When Canadian actor Michael J. Fox was being considered for a role in the NBC comedy, Family Ties, the network’s president, Brandon Tartikoff, was not on board with the decision. After the show’s producer, Gary David Goldberg, continued to support Fox, Tartikoff said: “Go ahead if you insist. But I’m telling you, this is not the kind of face you’ll ever see on a lunch box.” Fox became a huge star after appearing in Steven Spielberg’s Back to the Future and soon Family Ties took advantage of his popularity by having the show focus on his character Alex P. Keaton. Fox got the last laugh, sending Tartikoff a lunch box with his photo on it and a note: “Brandon, They wanted me to put a crow in here, but … Love and Kisses, Michael J.”
As a child, Fox was constantly in motion so it was no surprise that his rise in Hollywood would be fast. What he didn’t expect, however, was that he would be diagnosed with Parkinson’s disease when he was 29. He continued to hide his illness well into his 30s, trying his best to disguise his symptoms in front of the camera. When he went public with the news, his fans embraced him and he became a forceful voice for Parkinson’s, establishing a foundation to raise money for more research.
STILL: A Michael J. Fox Movie is an unflinching look at Fox’s life, then but mostly now. Putting together clips from his TV shows and films, and recreating scenes from his life, the documentary tracks the amazing trajectory of his career and the impact Parkinson’s has had on his life.
Michael J. Fox attends the special screening of the Apple Original Film “STILL: A Michael J. Fox Movie” at the Paramount Theatre at the SXSW Film & TV Festival 2023. Photo credit: Apple TV+.
Fox makes it clear that he does not see himself as a victim and is not looking for pity. He quickly gets that out of the way in one of the first scenes. Coming out of his Manhattan apartment building with his physical therapist, he falls, something that we learn happens often. A woman stops to see if he needs help, recognizes him and tells him she loves his work. He’s as gracious as ever, not apologizing, not embarrassed. At another point he faces the camera with a bruise on his face, telling the documentary’s producer, David Guggenheim, that he fell and hit furniture, breaking several bones in his face. He notes that people who keep telling him to be careful miss the point. No matter how careful he is, he’s going to fall. With Parkinson’s, gravity wins.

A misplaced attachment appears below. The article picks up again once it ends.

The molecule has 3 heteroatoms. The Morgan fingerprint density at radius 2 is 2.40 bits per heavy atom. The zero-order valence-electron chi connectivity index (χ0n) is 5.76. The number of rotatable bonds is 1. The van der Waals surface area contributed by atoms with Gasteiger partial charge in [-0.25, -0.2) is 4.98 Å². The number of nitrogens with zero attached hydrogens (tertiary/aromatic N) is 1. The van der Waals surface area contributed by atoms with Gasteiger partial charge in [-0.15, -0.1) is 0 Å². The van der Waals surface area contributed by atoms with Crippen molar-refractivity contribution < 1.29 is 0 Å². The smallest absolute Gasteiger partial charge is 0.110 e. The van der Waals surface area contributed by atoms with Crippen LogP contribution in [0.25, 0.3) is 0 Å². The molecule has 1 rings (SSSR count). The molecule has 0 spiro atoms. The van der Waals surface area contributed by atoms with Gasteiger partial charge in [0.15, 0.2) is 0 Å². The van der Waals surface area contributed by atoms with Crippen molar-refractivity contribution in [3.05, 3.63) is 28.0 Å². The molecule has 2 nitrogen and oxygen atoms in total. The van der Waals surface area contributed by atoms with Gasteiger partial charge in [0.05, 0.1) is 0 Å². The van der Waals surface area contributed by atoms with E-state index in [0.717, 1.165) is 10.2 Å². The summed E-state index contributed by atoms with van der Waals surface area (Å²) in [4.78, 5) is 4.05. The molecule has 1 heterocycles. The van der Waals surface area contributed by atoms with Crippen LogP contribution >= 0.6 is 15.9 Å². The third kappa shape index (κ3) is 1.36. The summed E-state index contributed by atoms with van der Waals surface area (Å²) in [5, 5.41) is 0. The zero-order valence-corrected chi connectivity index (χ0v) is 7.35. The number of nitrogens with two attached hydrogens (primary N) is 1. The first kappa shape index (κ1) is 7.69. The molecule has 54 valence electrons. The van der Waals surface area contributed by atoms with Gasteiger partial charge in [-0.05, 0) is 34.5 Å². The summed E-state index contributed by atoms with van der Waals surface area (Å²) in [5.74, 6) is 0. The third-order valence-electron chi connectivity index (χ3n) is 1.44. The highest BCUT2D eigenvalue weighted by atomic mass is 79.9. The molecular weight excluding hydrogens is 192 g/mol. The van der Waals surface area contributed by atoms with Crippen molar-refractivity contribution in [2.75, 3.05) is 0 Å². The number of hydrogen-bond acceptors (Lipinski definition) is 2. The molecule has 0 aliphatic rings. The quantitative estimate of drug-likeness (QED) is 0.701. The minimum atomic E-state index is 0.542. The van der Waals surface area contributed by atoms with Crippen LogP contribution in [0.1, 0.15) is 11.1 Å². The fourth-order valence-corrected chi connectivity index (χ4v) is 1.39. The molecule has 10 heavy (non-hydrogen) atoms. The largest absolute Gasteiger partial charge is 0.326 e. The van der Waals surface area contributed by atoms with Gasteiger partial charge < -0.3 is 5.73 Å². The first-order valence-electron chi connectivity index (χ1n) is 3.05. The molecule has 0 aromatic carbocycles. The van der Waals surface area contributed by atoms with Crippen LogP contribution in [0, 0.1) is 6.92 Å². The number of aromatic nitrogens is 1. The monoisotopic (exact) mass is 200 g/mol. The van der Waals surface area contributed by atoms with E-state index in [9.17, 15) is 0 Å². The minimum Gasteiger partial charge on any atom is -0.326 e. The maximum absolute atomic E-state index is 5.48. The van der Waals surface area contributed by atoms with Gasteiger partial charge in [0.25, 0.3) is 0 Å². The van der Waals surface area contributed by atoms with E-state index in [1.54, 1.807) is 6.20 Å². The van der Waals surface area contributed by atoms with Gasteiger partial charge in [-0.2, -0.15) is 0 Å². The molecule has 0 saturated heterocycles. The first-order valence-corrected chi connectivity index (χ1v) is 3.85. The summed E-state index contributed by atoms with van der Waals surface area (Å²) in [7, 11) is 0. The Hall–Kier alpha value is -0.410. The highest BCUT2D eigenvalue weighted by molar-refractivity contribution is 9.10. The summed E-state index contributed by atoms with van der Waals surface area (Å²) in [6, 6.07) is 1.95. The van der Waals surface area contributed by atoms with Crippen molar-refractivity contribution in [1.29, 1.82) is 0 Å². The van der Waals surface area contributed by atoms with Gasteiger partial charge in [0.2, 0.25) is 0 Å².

Despite the seriousness of this documentary, there are many funny moments. Fox’s comedic timing, key to his success, is evident. When Guggenheim asks “How’s Tracy?” referring to Tracy Pollan, Fox’s wife, he answers, “Married to me,” pauses, then adds, “still.” Not only is Pollan still married to Fox, but along with their four children, makes up the actor’s critical support team. In the many family scenes, there are no tears, only lots of laughter and love.
STILL, at its heart, is a story of enduring love between Fox and Pollan. The two met when she was cast on Family Ties as a love interest for Fox’s character. Filming a scene, Fox detected garlic on her breath – she had eaten shrimp scampi for lunch – and embarrassed her by mentioning it. Hurt showing on her face, she swears at him and leaves. While Fox could have dated anyone, few displayed the strength of character that Pollan had in that one encounter. She’s the real hero in this story, standing besides him through his struggles which included years of alcohol abuse. He’s now been sober for decades.
STILL is a continuation of Fox’s efforts to show the devastating effects of Parkinson’s. From 2010 to 2016, he was a recurring guest star on CBS’s The Good Wife, playing a ruthless lawyer with a neurological condition. Opposite the show’s star, Julianne Margulies, he argued cases, tics and all. And in 2015, alongside Muhammed Ali, he testified to Congress about Parkinson’s and the need for more research funding. Before his appearance, he refused to take any medication, wanting the lawmakers to witness firsthand the symptoms of the disease.
Watching clips from Fox’s films and TV shows makes for many bittersweet moments. He was a once in a lifetime talent, his boyish charm making the conservative Alex P. Keaton irresistible. And no one else could have launched time traveler Marty McFly into the movie firmament. (Turns out that Fox replaced Eric Stolz who producers felt wasn’t working in the role.) We can only imagine how many more great characters Fox might have created if Parkinson’s hadn’t intervened. What this documentary shows, however, is that he’s now playing the most important role of his life.
Credit for top photo: Apple TV+